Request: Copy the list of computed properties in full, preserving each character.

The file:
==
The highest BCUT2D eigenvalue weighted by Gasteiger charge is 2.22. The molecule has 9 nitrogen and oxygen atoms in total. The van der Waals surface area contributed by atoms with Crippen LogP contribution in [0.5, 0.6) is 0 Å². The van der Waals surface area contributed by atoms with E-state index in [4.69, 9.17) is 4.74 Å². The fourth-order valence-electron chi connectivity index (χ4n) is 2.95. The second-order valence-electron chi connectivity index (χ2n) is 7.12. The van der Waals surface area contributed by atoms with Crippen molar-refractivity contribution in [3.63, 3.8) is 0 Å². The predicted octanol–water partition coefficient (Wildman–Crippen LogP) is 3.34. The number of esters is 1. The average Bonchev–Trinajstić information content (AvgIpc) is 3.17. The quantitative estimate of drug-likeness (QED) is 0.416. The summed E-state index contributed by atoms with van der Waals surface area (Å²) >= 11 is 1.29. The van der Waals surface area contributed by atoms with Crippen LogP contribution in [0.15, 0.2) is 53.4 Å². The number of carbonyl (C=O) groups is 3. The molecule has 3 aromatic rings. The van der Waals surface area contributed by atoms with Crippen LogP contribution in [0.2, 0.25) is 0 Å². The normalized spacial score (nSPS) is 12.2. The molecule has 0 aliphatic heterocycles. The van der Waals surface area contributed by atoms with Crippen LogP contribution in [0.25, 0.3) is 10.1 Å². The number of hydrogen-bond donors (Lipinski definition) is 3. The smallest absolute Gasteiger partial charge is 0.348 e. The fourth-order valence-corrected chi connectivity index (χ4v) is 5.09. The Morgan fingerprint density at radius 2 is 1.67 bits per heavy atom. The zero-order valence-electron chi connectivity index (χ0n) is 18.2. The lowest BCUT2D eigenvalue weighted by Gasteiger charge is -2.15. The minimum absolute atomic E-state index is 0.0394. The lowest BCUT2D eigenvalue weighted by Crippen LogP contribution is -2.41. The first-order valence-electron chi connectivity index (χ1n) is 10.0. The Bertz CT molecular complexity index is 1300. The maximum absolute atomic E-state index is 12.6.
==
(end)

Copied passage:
The highest BCUT2D eigenvalue weighted by Gasteiger charge is 2.22. The molecule has 9 nitrogen and oxygen atoms in total. The van der Waals surface area contributed by atoms with Crippen LogP contribution in [0.5, 0.6) is 0 Å². The van der Waals surface area contributed by atoms with E-state index in [4.69, 9.17) is 4.74 Å². The fourth-order valence-electron chi connectivity index (χ4n) is 2.95. The second-order valence-electron chi connectivity index (χ2n) is 7.12. The van der Waals surface area contributed by atoms with Crippen molar-refractivity contribution in [3.63, 3.8) is 0 Å². The predicted octanol–water partition coefficient (Wildman–Crippen LogP) is 3.34. The number of esters is 1. The average Bonchev–Trinajstić information content (AvgIpc) is 3.17. The quantitative estimate of drug-likeness (QED) is 0.416. The summed E-state index contributed by atoms with van der Waals surface area (Å²) >= 11 is 1.29. The van der Waals surface area contributed by atoms with Crippen LogP contribution in [0.15, 0.2) is 53.4 Å². The number of carbonyl (C=O) groups is 3. The molecule has 3 aromatic rings. The van der Waals surface area contributed by atoms with Crippen LogP contribution in [0.2, 0.25) is 0 Å². The normalized spacial score (nSPS) is 12.2. The molecule has 0 aliphatic heterocycles. The van der Waals surface area contributed by atoms with Crippen LogP contribution in [0.25, 0.3) is 10.1 Å². The number of hydrogen-bond donors (Lipinski definition) is 3. The smallest absolute Gasteiger partial charge is 0.348 e. The fourth-order valence-corrected chi connectivity index (χ4v) is 5.09. The Morgan fingerprint density at radius 2 is 1.67 bits per heavy atom. The zero-order valence-electron chi connectivity index (χ0n) is 18.2. The lowest BCUT2D eigenvalue weighted by Gasteiger charge is -2.15. The minimum absolute atomic E-state index is 0.0394. The lowest BCUT2D eigenvalue weighted by Crippen LogP contribution is -2.41. The first-order valence-electron chi connectivity index (χ1n) is 10.0. The Bertz CT molecular complexity index is 1300. The maximum absolute atomic E-state index is 12.6.